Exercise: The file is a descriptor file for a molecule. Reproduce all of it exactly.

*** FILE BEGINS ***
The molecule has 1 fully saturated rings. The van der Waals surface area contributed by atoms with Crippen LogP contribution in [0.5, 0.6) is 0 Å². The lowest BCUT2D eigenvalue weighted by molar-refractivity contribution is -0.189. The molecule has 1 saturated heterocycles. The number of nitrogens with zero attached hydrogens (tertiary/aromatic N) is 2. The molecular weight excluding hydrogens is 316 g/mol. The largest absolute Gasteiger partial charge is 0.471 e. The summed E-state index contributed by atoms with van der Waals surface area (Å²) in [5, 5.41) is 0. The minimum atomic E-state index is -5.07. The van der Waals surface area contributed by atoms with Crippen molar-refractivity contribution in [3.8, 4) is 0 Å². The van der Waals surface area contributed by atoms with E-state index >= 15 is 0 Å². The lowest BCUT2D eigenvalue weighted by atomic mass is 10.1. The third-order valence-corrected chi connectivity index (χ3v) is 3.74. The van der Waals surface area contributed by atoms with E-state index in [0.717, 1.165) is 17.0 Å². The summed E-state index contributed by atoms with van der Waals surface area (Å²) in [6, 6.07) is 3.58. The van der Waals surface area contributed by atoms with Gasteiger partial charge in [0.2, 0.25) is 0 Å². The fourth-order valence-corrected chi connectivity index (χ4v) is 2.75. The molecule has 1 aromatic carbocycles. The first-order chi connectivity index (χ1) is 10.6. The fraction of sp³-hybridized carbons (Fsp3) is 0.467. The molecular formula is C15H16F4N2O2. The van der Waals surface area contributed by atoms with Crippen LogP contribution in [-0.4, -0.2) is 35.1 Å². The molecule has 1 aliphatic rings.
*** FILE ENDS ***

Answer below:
The molecule has 1 fully saturated rings. The van der Waals surface area contributed by atoms with Crippen LogP contribution in [0.5, 0.6) is 0 Å². The lowest BCUT2D eigenvalue weighted by molar-refractivity contribution is -0.189. The molecule has 1 saturated heterocycles. The number of nitrogens with zero attached hydrogens (tertiary/aromatic N) is 2. The molecular weight excluding hydrogens is 316 g/mol. The largest absolute Gasteiger partial charge is 0.471 e. The summed E-state index contributed by atoms with van der Waals surface area (Å²) in [5, 5.41) is 0. The minimum atomic E-state index is -5.07. The van der Waals surface area contributed by atoms with Crippen molar-refractivity contribution in [3.8, 4) is 0 Å². The van der Waals surface area contributed by atoms with E-state index >= 15 is 0 Å². The lowest BCUT2D eigenvalue weighted by atomic mass is 10.1. The third-order valence-corrected chi connectivity index (χ3v) is 3.74. The van der Waals surface area contributed by atoms with E-state index in [0.717, 1.165) is 17.0 Å². The summed E-state index contributed by atoms with van der Waals surface area (Å²) in [6, 6.07) is 3.58. The van der Waals surface area contributed by atoms with Gasteiger partial charge in [0.2, 0.25) is 0 Å². The fourth-order valence-corrected chi connectivity index (χ4v) is 2.75. The molecule has 1 aromatic carbocycles. The first-order chi connectivity index (χ1) is 10.6. The fraction of sp³-hybridized carbons (Fsp3) is 0.467. The molecular formula is C15H16F4N2O2. The van der Waals surface area contributed by atoms with Crippen LogP contribution in [-0.4, -0.2) is 35.1 Å². The molecule has 1 aliphatic rings.